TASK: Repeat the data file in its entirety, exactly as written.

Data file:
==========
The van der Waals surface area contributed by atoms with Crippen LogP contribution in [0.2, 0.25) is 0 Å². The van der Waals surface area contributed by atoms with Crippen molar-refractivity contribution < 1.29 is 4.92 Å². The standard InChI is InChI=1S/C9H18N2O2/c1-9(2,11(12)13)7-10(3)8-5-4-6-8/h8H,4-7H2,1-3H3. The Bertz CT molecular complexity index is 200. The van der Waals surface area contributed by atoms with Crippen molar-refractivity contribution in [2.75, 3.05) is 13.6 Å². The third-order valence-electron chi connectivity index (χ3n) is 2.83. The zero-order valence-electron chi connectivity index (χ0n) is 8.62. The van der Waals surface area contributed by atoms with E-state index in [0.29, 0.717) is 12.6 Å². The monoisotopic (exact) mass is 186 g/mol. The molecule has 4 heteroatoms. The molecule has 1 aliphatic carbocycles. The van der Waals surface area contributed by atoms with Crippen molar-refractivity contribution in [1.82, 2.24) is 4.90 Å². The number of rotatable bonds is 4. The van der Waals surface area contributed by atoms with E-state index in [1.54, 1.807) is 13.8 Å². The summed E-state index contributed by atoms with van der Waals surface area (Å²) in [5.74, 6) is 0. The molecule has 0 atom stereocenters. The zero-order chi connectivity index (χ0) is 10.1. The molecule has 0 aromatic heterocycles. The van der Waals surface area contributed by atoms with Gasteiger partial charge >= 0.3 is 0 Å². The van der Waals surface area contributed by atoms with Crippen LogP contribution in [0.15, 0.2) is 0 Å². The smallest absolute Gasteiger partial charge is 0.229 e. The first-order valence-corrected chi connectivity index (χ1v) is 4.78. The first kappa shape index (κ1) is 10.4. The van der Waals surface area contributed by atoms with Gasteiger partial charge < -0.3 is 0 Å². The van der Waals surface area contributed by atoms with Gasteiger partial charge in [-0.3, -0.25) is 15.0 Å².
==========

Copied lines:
The van der Waals surface area contributed by atoms with Crippen LogP contribution in [0.2, 0.25) is 0 Å². The van der Waals surface area contributed by atoms with Crippen molar-refractivity contribution < 1.29 is 4.92 Å². The standard InChI is InChI=1S/C9H18N2O2/c1-9(2,11(12)13)7-10(3)8-5-4-6-8/h8H,4-7H2,1-3H3. The Bertz CT molecular complexity index is 200. The van der Waals surface area contributed by atoms with Crippen molar-refractivity contribution in [2.75, 3.05) is 13.6 Å². The third-order valence-electron chi connectivity index (χ3n) is 2.83. The zero-order valence-electron chi connectivity index (χ0n) is 8.62. The van der Waals surface area contributed by atoms with E-state index in [0.29, 0.717) is 12.6 Å². The monoisotopic (exact) mass is 186 g/mol. The molecule has 4 heteroatoms. The molecule has 1 aliphatic carbocycles. The van der Waals surface area contributed by atoms with Crippen molar-refractivity contribution in [1.82, 2.24) is 4.90 Å². The number of rotatable bonds is 4. The van der Waals surface area contributed by atoms with E-state index in [1.54, 1.807) is 13.8 Å². The summed E-state index contributed by atoms with van der Waals surface area (Å²) in [5.74, 6) is 0. The molecule has 0 atom stereocenters. The zero-order chi connectivity index (χ0) is 10.1. The molecule has 0 aromatic heterocycles. The van der Waals surface area contributed by atoms with Gasteiger partial charge >= 0.3 is 0 Å². The van der Waals surface area contributed by atoms with Crippen LogP contribution in [0.15, 0.2) is 0 Å². The smallest absolute Gasteiger partial charge is 0.229 e. The first-order valence-corrected chi connectivity index (χ1v) is 4.78. The first kappa shape index (κ1) is 10.4. The van der Waals surface area contributed by atoms with Gasteiger partial charge < -0.3 is 0 Å². The van der Waals surface area contributed by atoms with Gasteiger partial charge in [-0.3, -0.25) is 15.0 Å².